Doing her part to save the Planet.

Did you know that it takes about 75,000 trees to produce just one Sunday edition of the New York Times?  And, did you know that if everyone used one fewer paper napkin each day landfills would have 1 BILLION less pounds of paper?  These are just two interesting facts that I learned from Marty Jo McGrath who has embraced the phrase: “Never doubt that a small group of thoughtful, committed citizens can change the world, indeed, it’s the only thing that ever has” (Margret Mead).

I sat down to interview Marty Jo because she embodies the idea that you shouldn’t refrain from doing something because you think you are too small make a difference.  Instead, she took an issue that is incredibly important to her, environmental awareness, created a plan and started spreading the word.  She has compiled a fact sheet that lists 75 ways you live “greener” and has been sharing her list with mom’s groups and community groups over the last year and a half.

Marty Jo has always felt the calling to live more green.  She grew up in Anchorage, Alaska and migrated south to attend college.  She has been a lover of the great outdoors ever since childhood.  In college, she made some efforts to live a more natural lifestyle but she lacked a little of the motivating force to live a green lifestyle.  However, after she had her first daughter, Laura, she woke up feeling differently about the world than she ever had before.  The birth of her daughter made her think about how the world would look in 30 years if our generation continues to live in a way that damages the planet.  After seeing the movie, An Inconvenient Truth, she realized she could no longer ignore her urge to make changes to the way she and her family were living.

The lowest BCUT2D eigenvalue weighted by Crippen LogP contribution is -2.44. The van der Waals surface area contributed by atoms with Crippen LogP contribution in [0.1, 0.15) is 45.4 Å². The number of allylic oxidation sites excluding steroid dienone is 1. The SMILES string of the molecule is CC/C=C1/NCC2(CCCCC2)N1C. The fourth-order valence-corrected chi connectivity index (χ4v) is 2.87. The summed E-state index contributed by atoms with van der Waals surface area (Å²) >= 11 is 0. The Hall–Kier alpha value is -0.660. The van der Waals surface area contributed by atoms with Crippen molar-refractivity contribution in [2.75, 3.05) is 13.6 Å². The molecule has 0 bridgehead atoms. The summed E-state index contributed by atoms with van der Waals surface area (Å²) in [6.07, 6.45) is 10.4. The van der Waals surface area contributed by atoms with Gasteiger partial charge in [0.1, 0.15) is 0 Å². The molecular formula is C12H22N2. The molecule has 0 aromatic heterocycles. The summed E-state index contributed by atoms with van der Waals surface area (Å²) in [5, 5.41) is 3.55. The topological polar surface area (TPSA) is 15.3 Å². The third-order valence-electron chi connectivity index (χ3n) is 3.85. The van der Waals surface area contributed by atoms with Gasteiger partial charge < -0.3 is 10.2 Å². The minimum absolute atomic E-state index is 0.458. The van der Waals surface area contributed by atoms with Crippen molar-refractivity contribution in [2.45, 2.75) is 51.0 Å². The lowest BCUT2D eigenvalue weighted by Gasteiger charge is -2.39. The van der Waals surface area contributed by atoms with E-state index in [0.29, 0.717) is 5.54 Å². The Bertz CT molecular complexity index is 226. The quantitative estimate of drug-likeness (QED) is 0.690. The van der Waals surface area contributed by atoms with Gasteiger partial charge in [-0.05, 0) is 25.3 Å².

Instead of doing a complete overhaul- Marty Jo tried to make one or two changes a month.  She started with bringing her own bags to the market and using cloth napkins at the table.  Gradually, she incorporated more  changes to their lifestyles as she researched sources for buying local and organic foods.  She has reduced the amount of red meat that the family eats (because producing animal feed creates harmful emissions and the meat industry creates 18% of the world’s greenhouse gases) and even started a compost bin.

Feeling energized by how simple it was to make a few changes to her own household, Marty Jo felt like she wanted to share and encourage other moms to take similar action.  As moms, we all share the sentiment that our children should live in a clean and healthy environment as they grow older and have their own children.  As fearful as she was that she would come off as fanatical or get booed off stage, Marty Jo decided to contact a few mom’s groups to see if she could find an audience for her message.  Sure enough she has received lots of positive reinforcement from other like minded moms!